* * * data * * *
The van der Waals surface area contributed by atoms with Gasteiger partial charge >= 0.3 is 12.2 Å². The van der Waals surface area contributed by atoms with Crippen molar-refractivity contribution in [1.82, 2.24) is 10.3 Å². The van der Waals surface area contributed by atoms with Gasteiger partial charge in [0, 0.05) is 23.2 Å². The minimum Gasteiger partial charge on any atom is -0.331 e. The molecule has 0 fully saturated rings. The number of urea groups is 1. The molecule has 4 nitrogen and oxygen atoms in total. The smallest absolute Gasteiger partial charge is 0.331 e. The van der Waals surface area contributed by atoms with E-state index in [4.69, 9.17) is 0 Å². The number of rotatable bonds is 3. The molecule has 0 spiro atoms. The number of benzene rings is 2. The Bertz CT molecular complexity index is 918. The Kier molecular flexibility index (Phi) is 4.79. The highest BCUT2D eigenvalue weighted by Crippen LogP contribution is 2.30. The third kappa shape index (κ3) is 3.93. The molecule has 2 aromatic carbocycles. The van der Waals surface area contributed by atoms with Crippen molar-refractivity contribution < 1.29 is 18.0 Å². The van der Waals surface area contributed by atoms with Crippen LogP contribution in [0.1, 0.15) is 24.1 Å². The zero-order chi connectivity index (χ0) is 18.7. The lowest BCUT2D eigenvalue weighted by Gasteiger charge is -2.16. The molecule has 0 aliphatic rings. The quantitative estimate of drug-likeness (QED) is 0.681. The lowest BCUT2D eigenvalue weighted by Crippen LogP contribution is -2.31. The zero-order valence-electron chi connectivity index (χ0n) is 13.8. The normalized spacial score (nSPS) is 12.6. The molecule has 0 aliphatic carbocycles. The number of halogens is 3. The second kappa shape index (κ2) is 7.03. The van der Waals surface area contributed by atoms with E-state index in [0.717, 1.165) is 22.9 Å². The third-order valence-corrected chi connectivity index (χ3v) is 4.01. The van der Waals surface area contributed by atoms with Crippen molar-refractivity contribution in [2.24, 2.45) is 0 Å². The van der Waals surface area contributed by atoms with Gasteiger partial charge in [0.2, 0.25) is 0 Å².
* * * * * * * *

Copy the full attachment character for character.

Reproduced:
The van der Waals surface area contributed by atoms with Gasteiger partial charge >= 0.3 is 12.2 Å². The van der Waals surface area contributed by atoms with Crippen molar-refractivity contribution in [1.82, 2.24) is 10.3 Å². The van der Waals surface area contributed by atoms with Gasteiger partial charge in [0, 0.05) is 23.2 Å². The minimum Gasteiger partial charge on any atom is -0.331 e. The molecule has 0 fully saturated rings. The number of urea groups is 1. The molecule has 4 nitrogen and oxygen atoms in total. The smallest absolute Gasteiger partial charge is 0.331 e. The van der Waals surface area contributed by atoms with E-state index in [4.69, 9.17) is 0 Å². The number of rotatable bonds is 3. The molecule has 0 spiro atoms. The number of benzene rings is 2. The Bertz CT molecular complexity index is 918. The Kier molecular flexibility index (Phi) is 4.79. The highest BCUT2D eigenvalue weighted by Crippen LogP contribution is 2.30. The third kappa shape index (κ3) is 3.93. The molecule has 2 aromatic carbocycles. The van der Waals surface area contributed by atoms with Crippen molar-refractivity contribution < 1.29 is 18.0 Å². The van der Waals surface area contributed by atoms with Crippen LogP contribution in [0.1, 0.15) is 24.1 Å². The zero-order chi connectivity index (χ0) is 18.7. The lowest BCUT2D eigenvalue weighted by Gasteiger charge is -2.16. The molecule has 0 aliphatic rings. The quantitative estimate of drug-likeness (QED) is 0.681. The lowest BCUT2D eigenvalue weighted by Crippen LogP contribution is -2.31. The zero-order valence-electron chi connectivity index (χ0n) is 13.8. The normalized spacial score (nSPS) is 12.6. The molecule has 0 aliphatic carbocycles. The number of halogens is 3. The second kappa shape index (κ2) is 7.03. The van der Waals surface area contributed by atoms with E-state index in [0.717, 1.165) is 22.9 Å². The third-order valence-corrected chi connectivity index (χ3v) is 4.01. The van der Waals surface area contributed by atoms with Crippen molar-refractivity contribution in [2.24, 2.45) is 0 Å². The van der Waals surface area contributed by atoms with Gasteiger partial charge in [0.2, 0.25) is 0 Å².